You know, each it is different and each OT uses different approaches. So definitely, you want to find the approach that goes best with what you believe. And so the approaches that I do is sensory integration and then DIRFloortime®, which is a lot about just following a child at a developmental needs. But it there’s a range out there. So to actually go and just research what you want, but in terms of what you’ll find from it is that it’s not a quick process.
And with children with ADHD, we want to get into the school environment, we want to get into the home environment, because where can we adapt from there. And that makes the process so much quicker. But what a parent will see in therapy as adults swinging and having fun and absolute ball, and it’s the highlight of the week. But there’s a lot of method in the madness. There’s, so much work that we’re doing with that to help your child not only to calm the system, to work on any difficulties.
But I believe, occupational therapy is a great place to start if you’re having concerns because we’re going to look at academic performance, we’re going to look at play, we’re going to look at the activities of daily living, so they’re both in their dressing, the grooming. So you get quite a holistic view from that. And then it is the responsibility of he OT, that if they suspect something to refer you on further.
Do you find that children with ADHD need to be reminded on a constant basis to do things.
Ashley :: Yes, definitely. So you obviously get the range with, what you going to see from a child. But for a lot of the time, if your brain’s in overdrive and you’re going at 100 Km’s an hour, things like brushing your teeth, and sitting down to finish a meal aren’t going to be important.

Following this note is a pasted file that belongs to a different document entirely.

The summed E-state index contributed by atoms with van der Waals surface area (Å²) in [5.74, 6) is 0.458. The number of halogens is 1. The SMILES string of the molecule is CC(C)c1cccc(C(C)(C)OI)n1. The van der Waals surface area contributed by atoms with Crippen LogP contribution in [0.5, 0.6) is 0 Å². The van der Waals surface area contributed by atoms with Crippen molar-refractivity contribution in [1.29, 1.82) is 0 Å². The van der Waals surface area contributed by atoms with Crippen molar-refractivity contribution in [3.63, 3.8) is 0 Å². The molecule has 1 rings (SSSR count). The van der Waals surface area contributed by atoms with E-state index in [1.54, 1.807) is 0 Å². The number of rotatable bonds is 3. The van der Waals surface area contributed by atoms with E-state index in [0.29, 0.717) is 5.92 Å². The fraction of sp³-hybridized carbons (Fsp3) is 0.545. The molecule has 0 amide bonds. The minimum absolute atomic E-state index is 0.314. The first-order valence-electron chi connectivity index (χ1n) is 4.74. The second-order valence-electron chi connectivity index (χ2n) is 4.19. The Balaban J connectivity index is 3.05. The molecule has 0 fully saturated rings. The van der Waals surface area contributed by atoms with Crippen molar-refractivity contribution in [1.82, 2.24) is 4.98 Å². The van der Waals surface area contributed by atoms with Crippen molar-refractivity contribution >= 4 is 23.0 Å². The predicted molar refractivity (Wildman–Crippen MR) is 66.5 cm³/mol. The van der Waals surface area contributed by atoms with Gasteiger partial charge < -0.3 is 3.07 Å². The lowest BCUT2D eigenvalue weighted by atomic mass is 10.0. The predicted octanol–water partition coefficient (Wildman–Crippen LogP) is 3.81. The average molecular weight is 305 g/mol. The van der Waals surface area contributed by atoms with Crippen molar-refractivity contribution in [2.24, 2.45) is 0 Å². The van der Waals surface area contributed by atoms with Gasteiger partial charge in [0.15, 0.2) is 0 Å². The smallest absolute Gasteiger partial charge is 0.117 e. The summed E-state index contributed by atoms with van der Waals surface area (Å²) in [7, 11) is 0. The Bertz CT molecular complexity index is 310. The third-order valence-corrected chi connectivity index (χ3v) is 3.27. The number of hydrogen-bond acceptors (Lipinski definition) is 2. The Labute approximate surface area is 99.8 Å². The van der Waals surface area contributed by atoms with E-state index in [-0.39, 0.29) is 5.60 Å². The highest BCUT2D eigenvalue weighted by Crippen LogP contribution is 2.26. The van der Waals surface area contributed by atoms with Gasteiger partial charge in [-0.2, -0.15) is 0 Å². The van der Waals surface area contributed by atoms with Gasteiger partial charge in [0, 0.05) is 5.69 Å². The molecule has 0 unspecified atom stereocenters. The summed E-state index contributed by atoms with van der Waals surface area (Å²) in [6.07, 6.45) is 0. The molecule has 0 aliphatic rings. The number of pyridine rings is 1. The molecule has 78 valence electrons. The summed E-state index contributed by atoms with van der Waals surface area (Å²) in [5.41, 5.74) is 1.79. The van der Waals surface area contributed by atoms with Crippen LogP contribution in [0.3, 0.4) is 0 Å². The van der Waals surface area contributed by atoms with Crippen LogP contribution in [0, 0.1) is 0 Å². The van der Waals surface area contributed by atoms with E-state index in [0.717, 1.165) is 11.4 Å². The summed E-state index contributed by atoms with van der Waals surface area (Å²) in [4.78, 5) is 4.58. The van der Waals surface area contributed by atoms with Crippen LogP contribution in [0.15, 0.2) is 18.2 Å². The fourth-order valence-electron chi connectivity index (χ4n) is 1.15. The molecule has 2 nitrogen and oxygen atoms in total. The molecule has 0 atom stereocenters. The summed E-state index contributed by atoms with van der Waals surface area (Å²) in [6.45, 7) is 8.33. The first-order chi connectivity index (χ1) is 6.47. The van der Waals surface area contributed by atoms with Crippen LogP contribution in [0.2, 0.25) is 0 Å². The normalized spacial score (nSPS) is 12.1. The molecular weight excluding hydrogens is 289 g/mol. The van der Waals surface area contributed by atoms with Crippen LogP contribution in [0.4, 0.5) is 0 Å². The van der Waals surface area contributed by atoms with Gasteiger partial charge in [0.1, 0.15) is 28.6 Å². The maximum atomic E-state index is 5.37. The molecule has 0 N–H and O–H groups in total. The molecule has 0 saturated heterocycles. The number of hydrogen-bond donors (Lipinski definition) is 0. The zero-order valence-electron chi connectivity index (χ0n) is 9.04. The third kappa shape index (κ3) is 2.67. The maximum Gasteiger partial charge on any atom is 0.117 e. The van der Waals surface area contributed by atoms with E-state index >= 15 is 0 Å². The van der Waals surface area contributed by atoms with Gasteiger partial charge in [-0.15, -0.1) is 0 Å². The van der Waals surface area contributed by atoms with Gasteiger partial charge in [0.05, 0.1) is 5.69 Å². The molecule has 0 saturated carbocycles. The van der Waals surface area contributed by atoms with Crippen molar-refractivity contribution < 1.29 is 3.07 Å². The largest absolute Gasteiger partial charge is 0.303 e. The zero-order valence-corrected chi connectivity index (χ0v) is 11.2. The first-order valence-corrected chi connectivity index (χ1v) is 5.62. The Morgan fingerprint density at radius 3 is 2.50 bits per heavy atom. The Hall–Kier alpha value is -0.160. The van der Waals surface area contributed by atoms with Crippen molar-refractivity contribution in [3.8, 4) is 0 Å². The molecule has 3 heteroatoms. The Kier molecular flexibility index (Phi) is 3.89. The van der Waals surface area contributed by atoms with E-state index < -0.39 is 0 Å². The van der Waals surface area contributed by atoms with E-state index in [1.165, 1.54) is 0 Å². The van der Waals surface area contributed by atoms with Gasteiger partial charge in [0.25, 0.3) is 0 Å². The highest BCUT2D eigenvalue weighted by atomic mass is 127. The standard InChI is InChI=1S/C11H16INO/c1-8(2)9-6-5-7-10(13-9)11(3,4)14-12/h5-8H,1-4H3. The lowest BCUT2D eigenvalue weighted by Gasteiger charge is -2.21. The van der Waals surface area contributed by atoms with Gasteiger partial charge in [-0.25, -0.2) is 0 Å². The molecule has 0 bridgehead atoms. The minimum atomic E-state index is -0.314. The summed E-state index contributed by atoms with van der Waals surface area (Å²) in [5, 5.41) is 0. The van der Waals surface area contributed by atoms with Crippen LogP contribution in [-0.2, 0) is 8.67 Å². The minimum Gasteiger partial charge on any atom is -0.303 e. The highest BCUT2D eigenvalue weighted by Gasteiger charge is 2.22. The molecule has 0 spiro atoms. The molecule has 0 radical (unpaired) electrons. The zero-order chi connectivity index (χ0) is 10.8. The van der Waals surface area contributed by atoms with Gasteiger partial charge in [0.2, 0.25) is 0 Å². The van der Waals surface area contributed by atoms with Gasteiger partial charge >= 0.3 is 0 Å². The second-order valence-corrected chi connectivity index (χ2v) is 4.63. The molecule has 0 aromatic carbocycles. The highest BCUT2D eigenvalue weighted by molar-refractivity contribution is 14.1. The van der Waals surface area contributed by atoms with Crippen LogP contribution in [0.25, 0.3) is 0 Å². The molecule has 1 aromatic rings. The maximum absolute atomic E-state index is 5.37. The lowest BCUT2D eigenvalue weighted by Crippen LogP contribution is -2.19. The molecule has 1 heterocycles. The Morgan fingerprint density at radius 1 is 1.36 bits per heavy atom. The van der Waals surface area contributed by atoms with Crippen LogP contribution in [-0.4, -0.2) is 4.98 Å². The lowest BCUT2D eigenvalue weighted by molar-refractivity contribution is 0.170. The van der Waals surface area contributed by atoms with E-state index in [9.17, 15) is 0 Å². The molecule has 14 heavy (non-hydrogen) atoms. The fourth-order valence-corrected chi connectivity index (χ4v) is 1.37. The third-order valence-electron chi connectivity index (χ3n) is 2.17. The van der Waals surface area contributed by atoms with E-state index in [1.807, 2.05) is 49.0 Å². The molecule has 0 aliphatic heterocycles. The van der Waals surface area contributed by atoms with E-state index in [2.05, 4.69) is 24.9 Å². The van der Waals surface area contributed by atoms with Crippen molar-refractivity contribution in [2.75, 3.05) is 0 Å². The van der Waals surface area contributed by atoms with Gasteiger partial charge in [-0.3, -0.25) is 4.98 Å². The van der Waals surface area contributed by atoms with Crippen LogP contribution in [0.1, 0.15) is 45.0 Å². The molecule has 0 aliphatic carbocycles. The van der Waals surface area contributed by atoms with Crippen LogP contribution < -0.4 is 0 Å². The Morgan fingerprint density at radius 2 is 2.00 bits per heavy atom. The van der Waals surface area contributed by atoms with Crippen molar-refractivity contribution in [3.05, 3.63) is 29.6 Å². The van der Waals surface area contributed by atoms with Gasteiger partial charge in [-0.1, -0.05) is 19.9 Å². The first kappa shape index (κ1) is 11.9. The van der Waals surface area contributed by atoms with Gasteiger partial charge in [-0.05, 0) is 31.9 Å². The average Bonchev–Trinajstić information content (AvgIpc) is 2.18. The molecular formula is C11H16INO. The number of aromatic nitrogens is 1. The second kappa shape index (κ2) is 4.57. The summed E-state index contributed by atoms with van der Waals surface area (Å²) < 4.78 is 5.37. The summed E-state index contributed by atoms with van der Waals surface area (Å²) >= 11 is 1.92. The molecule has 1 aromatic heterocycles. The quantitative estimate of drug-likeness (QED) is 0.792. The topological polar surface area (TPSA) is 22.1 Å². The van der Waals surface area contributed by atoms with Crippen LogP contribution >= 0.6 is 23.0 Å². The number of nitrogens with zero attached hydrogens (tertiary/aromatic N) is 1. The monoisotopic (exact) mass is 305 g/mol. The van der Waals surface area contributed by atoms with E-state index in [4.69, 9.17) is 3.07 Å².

That’s part of what we bring in with that routine that we spoke about earlier. Is like, when to do things and how to to do them and a big thing is a reminder to do it. And,later on we want to lessen that as much as possible, so that you’re not overly reliant on it. But these apps that are coming out are amazing, and it definitely has a role and can be used very, effectively. For the parents, the help to just take that bit of pressure off.
What happens to kids who don’t wind up going into occupational therapy, at some point they become adults that now are adults with ADHD?
Ashley :: Definitely a lot of the time that adults will go more through a psychology route to cognitive behavioral therapy, and all of that. But they definitely, there’s a lot of occupational therapists, in mental health that do fantastic jobs with that.
Occupational therapists assist in getting things that are effective for adults, and showing them how this is working, and how to implement it in their daily life. With what they’re going through, according to their job, so they may have been doing OT, but then it’s more specializing in mental health. And if there are sensory aspects, as part of that ADHD, there’s a lot of occupational therapists that are doing sensory integration with adults, linked with mental health. It’s a growing field at the moment. So an adult definitely still can and go to OT, but oftentimes, you’ll see they’ll follow more a psychiatrist treatment and then psychology and then may end up at OT.
For more information on Adult ADHD please listen to our episode with Dayne Williams
Thanks very much for your time. This was amazing. And, we will your contact details in the show notes, so anyone that wants to contact you, has those details. And I’m sure, this is going to open up a lot of eyes, hopefully, for people that that do have children even if they are on medication.
So thanks for your time. I really, really, really appreciate it. Thanks